Good Luck, Miss Wycoff
social drama was considered so daring in 1979 that
it required 27 minutes of cuts to get an R rating
from the MPAA. That means that a film which was
intended to run 106 minutes actually ran 79 in
some versions, thus removing many of the necessary
logical transitions between scenes and rendering
the plot nonsensical. Oddly enough, the first hour
of the uncut version could have been rated PG in
1979, when there was no PG-13 rating. It is not
until the midway point that the film became edgy.
1954. A virginal high school Latin teacher in a
small Kansas town starts to have an emotional
breakdown. She starts crying for no reason, and
she exhibits other signs of severe depression,
some of which are physically dangerous, such as
attacking her mirror violently. Her doctor (ol'
Napoleon Solo, the man from UNCLE himself) reveals
her to be the victim of premature menopause.
I'm only 35," she retorts.
that's why they use the word 'premature,'" he
Doc From UNCLE tells her that she needs to start
getting enough sleep and, more important by far,
she needs to get laid. He hedges his diagnosis by
saying, "Of course, I might be wrong. Talk to a
shrink convinces her to take charge of her life,
so she goes on the prowl in her own spinsterly
way. The guy who transports her to her shrink in
Wichita hits on her. She demurs because he's
married, but slowly changes her mind because he
seems to be a sincere guy who never lied to her
about his situation. By the time she decides to
get herself some bus driver dick, the motorman has
moved on to another part of the country, having
left his wife. Opportunity squandered.
next attempt at a meaningful sexual relationship
turns out to be disastrous, as the object of her
desires turns out to be an accused communist (this
is the era when Tail Gunner Joe ran roughshod over
America's liberal establishment), but that's the
least of her worries. More relevant to her own
situation, he also turns out to have no interest
minutes of the film have now passed and things are
looking bad for her.
they get worse.
film takes a sudden shift in tone and we now come
to the part that qualified the uncut version for a
possible X rating.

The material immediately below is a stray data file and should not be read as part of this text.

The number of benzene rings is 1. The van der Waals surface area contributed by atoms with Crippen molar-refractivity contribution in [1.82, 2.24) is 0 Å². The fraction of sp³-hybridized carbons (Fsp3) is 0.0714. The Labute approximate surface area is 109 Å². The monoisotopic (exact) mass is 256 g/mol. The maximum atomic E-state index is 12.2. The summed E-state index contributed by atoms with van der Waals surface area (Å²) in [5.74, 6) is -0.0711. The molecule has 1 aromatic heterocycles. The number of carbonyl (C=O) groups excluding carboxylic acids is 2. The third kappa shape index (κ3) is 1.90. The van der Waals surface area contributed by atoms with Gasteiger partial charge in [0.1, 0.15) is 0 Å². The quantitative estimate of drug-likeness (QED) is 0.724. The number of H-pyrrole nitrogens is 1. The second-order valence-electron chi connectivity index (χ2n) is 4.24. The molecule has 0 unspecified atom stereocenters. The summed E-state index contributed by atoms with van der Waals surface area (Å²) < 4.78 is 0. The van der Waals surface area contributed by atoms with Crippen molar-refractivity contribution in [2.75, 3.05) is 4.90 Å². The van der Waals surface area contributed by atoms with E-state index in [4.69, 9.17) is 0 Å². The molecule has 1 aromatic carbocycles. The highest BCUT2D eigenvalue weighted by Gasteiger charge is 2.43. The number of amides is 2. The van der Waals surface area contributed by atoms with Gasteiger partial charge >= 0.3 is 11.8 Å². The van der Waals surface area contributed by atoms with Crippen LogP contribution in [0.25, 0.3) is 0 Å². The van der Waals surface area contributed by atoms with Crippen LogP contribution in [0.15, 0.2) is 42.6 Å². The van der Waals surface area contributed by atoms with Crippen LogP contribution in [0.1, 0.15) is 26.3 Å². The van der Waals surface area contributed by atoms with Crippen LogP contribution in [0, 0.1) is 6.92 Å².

is subjected to the ultimate humiliation of being
raped by the handsome black man who cleans her
classroom. She tells nobody, and is such a
desperate, self-destructive person that she
actually makes herself available to the rapist. At
first that almost seems like a decent idea,
because their second sexual encounter is tender
and romantic, but she soon discovers that the man
is only manipulating her to gain control. He hates
all white people, and takes out his anger in
subsequent encounters by humiliating her and even
hurting her physically.
During one of their trysts, the man's anger turns
fiery and he takes her brutally from behind while
shoving her breasts into a scalding-hot radiator
in her own classroom after hours. She screams in
agony, and two students respond to the situation,
only to find their presumably innocent schoolmarm
stark naked and having sex with a very sexy young
story then takes kind of a weird twist. Had I been
one of those two students, given the severe burns
on her body and the screams the boys had heard, I
would have assumed that Miss Wycoff was being
raped, but they make no such assumption. They
simply walk away, and eventually tell everyone in
the small town that she is a promiscuous woman who
prefers dark meat. This, of course, is not the
path for her to make friends and enhance her
reputation in a small Midwestern town in 1954, so
she ends up losing her friends, her apartment, and
her job. She considers suicide, but ends up doing
something even worse - moving to New Jersey.
somebody watching this film in 2015, the
motivations and reactions of the characters are
impossible to understand, and every situation
seems melodramatic beyond the level of
credibility, so that the entire project seems like
a corny made-for-TV film on the Oxygen Network, if
such films could have graphic sex scenes. On the
other hand, perhaps the characterizations
accurately reflected the various attitudes toward
sex and race that people had in 1954. It does seem
to have a Tennessee Williams kind of tone to it
and it was, after all, written by William Inge,
the noteworthy playwright and novelist who, in a
famous play and movie, Picnic, so accurately and
poignantly captured the difference between the
trap of humdrum reality and the baseless optimism
of some Midwestern lives in the 50s.
I don't recommend it.
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